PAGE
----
Takeda Pharmaceuticals saw a problem with recent obesity drug launches: Cost. Private insurers and public payers were refusing coverage--or foisting big copays onto patients--dragging down new drugs marketed by Vivus ($VVUS) and Eisai.
So, when Takeda rolled out Orexigen's ($OREX) new obesity drug Contrave a few weeks ago, the Japanese drugmaker also rolled out a direct-delivery program, Direct Save. Cash patients whose insurance won't cover the drug pay $70 each month for the first two months, and $60 monthly after that. For privately insured patients, the copay is $55 per month for the first two months, and $45 a month after that.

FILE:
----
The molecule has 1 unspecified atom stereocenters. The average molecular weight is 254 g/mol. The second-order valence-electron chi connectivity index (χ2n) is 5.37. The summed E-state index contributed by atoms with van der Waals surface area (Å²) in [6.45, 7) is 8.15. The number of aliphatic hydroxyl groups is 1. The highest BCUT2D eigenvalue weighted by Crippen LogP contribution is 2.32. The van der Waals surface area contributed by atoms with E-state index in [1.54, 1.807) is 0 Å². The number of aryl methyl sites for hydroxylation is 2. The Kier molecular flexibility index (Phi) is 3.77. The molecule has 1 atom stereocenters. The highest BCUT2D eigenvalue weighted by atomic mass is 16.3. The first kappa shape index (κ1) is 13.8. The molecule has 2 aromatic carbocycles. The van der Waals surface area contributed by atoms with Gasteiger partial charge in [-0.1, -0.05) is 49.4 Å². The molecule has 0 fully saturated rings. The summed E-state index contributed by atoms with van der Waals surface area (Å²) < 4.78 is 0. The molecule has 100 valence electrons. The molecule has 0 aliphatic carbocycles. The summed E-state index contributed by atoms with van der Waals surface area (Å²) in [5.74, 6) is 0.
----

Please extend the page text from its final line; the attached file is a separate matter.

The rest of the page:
If cost had been a barrier for Eisai's Belviq and Vivus' Qsymia, then Takeda meant to remove the barrier for Contrave.
And it worked--too well. Fewer than three weeks into the launch, more than 5,000 prescriptions had been sent into the Direct Save system. The program's website couldn't handle the volume of registrations. The backup call center couldn't deal with the number of callers. Read more from FiercePharmaMarketing >>